Seriously, a small team of competent developers can create, develop, and replace nearly any application/ module within 2 years or less. If they can’t, they are not competent and/ or are required to follow ridiculous SDLC (Software Development Life Cycle) policies- see this article because I couldn’t agree more:

What steps does it take for a small change to get implemented? Its one thing to not simply allow small changes to break an application and another to require 200+ documented steps, emails, transfers from one group to another, meeting after meeting, and end up with 6-9 months before a small change gets implemented.

Honestly, the correct solution for most clients seeking SOA as an answer to middleware problems is not SOA; it’s the consolidation of modules and the complete elimination of the middleware and its associated communication channels. This doesn’t happen often because of the points pointed out in the article I linked. The wrong people are making the wrong decisions and have built up a bloated and lethargic development team. I feel sorry for every great developer who has their hands tied within such an organization. If you ever want to test this theory, then grab the best practicing developer in the organization and let them compete against a team with “no strings” attached (none of that garbage SDLC). I will wager that the single developer will produce 5 times the output and the result will be of significantly better design.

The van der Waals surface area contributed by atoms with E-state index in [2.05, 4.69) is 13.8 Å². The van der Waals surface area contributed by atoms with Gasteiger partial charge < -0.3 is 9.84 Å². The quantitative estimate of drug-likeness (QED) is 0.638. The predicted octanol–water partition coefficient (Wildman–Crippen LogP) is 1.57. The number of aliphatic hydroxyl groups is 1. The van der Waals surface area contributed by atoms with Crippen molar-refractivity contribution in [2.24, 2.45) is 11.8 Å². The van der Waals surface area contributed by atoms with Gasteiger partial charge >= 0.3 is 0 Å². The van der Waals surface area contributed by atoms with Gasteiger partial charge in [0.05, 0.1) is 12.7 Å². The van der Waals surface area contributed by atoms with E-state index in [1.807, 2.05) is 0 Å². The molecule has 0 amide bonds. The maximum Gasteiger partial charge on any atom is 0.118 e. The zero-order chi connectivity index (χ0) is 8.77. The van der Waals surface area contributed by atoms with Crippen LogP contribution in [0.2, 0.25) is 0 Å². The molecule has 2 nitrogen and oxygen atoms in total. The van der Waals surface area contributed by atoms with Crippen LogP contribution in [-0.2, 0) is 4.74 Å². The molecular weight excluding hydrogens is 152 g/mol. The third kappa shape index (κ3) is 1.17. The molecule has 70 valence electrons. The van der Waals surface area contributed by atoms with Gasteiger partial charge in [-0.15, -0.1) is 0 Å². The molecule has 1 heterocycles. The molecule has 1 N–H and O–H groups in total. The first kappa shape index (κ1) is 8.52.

GeneralShort but to the point Pin
Herre Kuijpers8-Jan-07 0:10
memberHerre Kuijpers8-Jan-07 0:10 
GeneralRe: Short but to the point Pin
Adam Boczek8-Jan-07 7:38
memberAdam Boczek8-Jan-07 7:38